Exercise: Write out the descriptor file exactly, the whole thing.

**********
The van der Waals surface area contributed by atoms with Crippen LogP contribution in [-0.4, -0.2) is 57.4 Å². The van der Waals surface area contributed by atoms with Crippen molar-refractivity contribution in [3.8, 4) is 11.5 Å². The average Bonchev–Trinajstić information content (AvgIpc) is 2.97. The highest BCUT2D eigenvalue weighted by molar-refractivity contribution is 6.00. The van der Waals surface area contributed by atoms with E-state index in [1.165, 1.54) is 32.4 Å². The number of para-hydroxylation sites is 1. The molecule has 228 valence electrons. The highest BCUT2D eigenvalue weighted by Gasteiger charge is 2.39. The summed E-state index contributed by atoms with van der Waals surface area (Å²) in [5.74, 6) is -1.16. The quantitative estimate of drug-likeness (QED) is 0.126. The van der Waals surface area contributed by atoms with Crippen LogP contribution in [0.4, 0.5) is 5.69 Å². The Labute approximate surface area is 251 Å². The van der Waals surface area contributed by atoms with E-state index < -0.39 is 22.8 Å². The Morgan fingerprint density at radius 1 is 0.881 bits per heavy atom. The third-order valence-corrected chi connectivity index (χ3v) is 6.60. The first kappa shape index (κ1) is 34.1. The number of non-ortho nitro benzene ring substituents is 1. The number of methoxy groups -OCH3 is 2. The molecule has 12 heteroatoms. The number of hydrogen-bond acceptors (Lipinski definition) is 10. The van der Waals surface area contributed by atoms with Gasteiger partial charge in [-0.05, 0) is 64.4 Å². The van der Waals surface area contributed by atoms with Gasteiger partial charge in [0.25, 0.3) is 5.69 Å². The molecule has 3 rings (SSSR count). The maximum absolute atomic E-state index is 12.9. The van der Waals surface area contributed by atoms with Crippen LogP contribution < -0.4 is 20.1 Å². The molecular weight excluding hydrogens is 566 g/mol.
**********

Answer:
The van der Waals surface area contributed by atoms with Crippen LogP contribution in [-0.4, -0.2) is 57.4 Å². The van der Waals surface area contributed by atoms with Crippen molar-refractivity contribution in [3.8, 4) is 11.5 Å². The average Bonchev–Trinajstić information content (AvgIpc) is 2.97. The highest BCUT2D eigenvalue weighted by molar-refractivity contribution is 6.00. The van der Waals surface area contributed by atoms with E-state index in [1.165, 1.54) is 32.4 Å². The number of para-hydroxylation sites is 1. The molecule has 228 valence electrons. The highest BCUT2D eigenvalue weighted by Gasteiger charge is 2.39. The summed E-state index contributed by atoms with van der Waals surface area (Å²) in [5.74, 6) is -1.16. The quantitative estimate of drug-likeness (QED) is 0.126. The van der Waals surface area contributed by atoms with Crippen LogP contribution in [0.4, 0.5) is 5.69 Å². The Labute approximate surface area is 251 Å². The van der Waals surface area contributed by atoms with E-state index < -0.39 is 22.8 Å². The Morgan fingerprint density at radius 1 is 0.881 bits per heavy atom. The third-order valence-corrected chi connectivity index (χ3v) is 6.60. The first kappa shape index (κ1) is 34.1. The number of non-ortho nitro benzene ring substituents is 1. The number of methoxy groups -OCH3 is 2. The molecule has 12 heteroatoms. The number of hydrogen-bond acceptors (Lipinski definition) is 10. The van der Waals surface area contributed by atoms with Gasteiger partial charge in [-0.05, 0) is 64.4 Å². The van der Waals surface area contributed by atoms with Gasteiger partial charge in [0.25, 0.3) is 5.69 Å². The molecule has 3 rings (SSSR count). The maximum absolute atomic E-state index is 12.9. The van der Waals surface area contributed by atoms with Crippen LogP contribution < -0.4 is 20.1 Å². The molecular weight excluding hydrogens is 566 g/mol.